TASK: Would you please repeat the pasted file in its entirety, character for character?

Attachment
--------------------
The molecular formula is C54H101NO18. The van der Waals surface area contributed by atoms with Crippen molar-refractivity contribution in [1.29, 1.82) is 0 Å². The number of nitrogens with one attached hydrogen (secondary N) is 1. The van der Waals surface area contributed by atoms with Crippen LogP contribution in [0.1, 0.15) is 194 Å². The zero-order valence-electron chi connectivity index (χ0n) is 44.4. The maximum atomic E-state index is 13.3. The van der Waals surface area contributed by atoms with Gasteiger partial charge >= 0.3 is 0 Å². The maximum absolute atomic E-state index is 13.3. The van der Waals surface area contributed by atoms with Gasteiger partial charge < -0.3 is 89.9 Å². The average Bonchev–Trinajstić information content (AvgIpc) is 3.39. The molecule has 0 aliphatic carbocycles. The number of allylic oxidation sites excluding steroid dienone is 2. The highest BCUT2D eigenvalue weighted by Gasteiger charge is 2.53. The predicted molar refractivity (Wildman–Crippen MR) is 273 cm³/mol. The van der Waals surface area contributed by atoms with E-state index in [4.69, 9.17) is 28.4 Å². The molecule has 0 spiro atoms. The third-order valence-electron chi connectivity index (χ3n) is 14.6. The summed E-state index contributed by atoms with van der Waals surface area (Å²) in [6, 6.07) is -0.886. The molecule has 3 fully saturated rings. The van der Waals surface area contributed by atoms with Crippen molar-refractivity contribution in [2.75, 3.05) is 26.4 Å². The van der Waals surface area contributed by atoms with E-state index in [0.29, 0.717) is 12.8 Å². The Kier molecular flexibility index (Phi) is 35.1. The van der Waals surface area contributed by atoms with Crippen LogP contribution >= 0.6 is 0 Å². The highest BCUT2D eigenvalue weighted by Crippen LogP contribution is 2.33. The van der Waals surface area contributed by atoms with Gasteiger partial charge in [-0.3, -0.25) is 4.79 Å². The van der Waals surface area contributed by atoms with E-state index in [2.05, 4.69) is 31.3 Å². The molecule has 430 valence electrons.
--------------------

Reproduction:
The molecular formula is C54H101NO18. The van der Waals surface area contributed by atoms with Crippen molar-refractivity contribution in [1.29, 1.82) is 0 Å². The number of nitrogens with one attached hydrogen (secondary N) is 1. The van der Waals surface area contributed by atoms with Crippen LogP contribution in [0.1, 0.15) is 194 Å². The zero-order valence-electron chi connectivity index (χ0n) is 44.4. The maximum atomic E-state index is 13.3. The van der Waals surface area contributed by atoms with Gasteiger partial charge >= 0.3 is 0 Å². The maximum absolute atomic E-state index is 13.3. The van der Waals surface area contributed by atoms with Gasteiger partial charge < -0.3 is 89.9 Å². The average Bonchev–Trinajstić information content (AvgIpc) is 3.39. The molecule has 0 aliphatic carbocycles. The number of allylic oxidation sites excluding steroid dienone is 2. The highest BCUT2D eigenvalue weighted by Gasteiger charge is 2.53. The predicted molar refractivity (Wildman–Crippen MR) is 273 cm³/mol. The van der Waals surface area contributed by atoms with E-state index in [4.69, 9.17) is 28.4 Å². The molecule has 0 spiro atoms. The third-order valence-electron chi connectivity index (χ3n) is 14.6. The summed E-state index contributed by atoms with van der Waals surface area (Å²) in [6, 6.07) is -0.886. The molecule has 3 fully saturated rings. The van der Waals surface area contributed by atoms with Crippen molar-refractivity contribution in [2.75, 3.05) is 26.4 Å². The van der Waals surface area contributed by atoms with E-state index in [0.29, 0.717) is 12.8 Å². The Kier molecular flexibility index (Phi) is 35.1. The van der Waals surface area contributed by atoms with Crippen LogP contribution >= 0.6 is 0 Å². The highest BCUT2D eigenvalue weighted by Crippen LogP contribution is 2.33. The van der Waals surface area contributed by atoms with Gasteiger partial charge in [-0.3, -0.25) is 4.79 Å². The van der Waals surface area contributed by atoms with E-state index in [2.05, 4.69) is 31.3 Å². The molecule has 430 valence electrons.